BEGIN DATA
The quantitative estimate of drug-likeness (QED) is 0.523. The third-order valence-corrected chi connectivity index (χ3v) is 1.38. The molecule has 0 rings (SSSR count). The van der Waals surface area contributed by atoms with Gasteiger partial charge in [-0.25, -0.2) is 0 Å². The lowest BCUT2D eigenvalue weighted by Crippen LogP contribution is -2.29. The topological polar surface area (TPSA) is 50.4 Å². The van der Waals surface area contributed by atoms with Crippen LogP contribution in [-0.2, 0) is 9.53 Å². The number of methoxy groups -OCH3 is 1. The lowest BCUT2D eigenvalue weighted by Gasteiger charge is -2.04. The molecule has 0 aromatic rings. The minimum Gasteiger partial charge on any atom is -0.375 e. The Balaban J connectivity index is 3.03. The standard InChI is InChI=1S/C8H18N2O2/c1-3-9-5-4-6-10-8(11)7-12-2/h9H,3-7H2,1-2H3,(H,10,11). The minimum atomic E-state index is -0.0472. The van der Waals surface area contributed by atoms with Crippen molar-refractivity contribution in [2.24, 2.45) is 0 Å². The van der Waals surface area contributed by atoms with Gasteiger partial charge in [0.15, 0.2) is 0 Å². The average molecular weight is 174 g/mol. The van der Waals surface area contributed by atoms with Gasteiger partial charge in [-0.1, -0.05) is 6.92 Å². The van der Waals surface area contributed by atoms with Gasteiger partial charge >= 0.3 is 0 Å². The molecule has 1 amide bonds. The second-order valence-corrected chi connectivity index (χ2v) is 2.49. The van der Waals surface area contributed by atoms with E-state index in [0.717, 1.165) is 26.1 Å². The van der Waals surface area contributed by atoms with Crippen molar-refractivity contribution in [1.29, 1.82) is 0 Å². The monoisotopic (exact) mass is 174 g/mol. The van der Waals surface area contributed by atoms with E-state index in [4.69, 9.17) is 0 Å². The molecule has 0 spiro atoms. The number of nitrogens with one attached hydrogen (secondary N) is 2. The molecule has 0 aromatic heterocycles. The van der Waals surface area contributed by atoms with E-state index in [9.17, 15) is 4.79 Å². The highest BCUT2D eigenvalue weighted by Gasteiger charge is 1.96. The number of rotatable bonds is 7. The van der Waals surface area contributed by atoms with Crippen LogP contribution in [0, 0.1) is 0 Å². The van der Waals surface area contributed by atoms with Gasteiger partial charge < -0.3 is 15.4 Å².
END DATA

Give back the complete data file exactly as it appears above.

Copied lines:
The quantitative estimate of drug-likeness (QED) is 0.523. The third-order valence-corrected chi connectivity index (χ3v) is 1.38. The molecule has 0 rings (SSSR count). The van der Waals surface area contributed by atoms with Gasteiger partial charge in [-0.25, -0.2) is 0 Å². The lowest BCUT2D eigenvalue weighted by Crippen LogP contribution is -2.29. The topological polar surface area (TPSA) is 50.4 Å². The van der Waals surface area contributed by atoms with Crippen LogP contribution in [-0.2, 0) is 9.53 Å². The number of methoxy groups -OCH3 is 1. The lowest BCUT2D eigenvalue weighted by Gasteiger charge is -2.04. The molecule has 0 aromatic rings. The minimum Gasteiger partial charge on any atom is -0.375 e. The Balaban J connectivity index is 3.03. The standard InChI is InChI=1S/C8H18N2O2/c1-3-9-5-4-6-10-8(11)7-12-2/h9H,3-7H2,1-2H3,(H,10,11). The minimum atomic E-state index is -0.0472. The van der Waals surface area contributed by atoms with Crippen molar-refractivity contribution in [2.24, 2.45) is 0 Å². The van der Waals surface area contributed by atoms with Gasteiger partial charge in [0.15, 0.2) is 0 Å². The average molecular weight is 174 g/mol. The van der Waals surface area contributed by atoms with Gasteiger partial charge in [-0.1, -0.05) is 6.92 Å². The van der Waals surface area contributed by atoms with Gasteiger partial charge >= 0.3 is 0 Å². The molecule has 1 amide bonds. The second-order valence-corrected chi connectivity index (χ2v) is 2.49. The van der Waals surface area contributed by atoms with E-state index in [0.717, 1.165) is 26.1 Å². The van der Waals surface area contributed by atoms with Crippen molar-refractivity contribution in [1.29, 1.82) is 0 Å². The monoisotopic (exact) mass is 174 g/mol. The van der Waals surface area contributed by atoms with E-state index in [4.69, 9.17) is 0 Å². The molecule has 0 spiro atoms. The number of nitrogens with one attached hydrogen (secondary N) is 2. The molecule has 0 aromatic heterocycles. The van der Waals surface area contributed by atoms with E-state index in [9.17, 15) is 4.79 Å². The highest BCUT2D eigenvalue weighted by Gasteiger charge is 1.96. The number of rotatable bonds is 7. The van der Waals surface area contributed by atoms with Crippen LogP contribution in [0, 0.1) is 0 Å². The van der Waals surface area contributed by atoms with Gasteiger partial charge < -0.3 is 15.4 Å².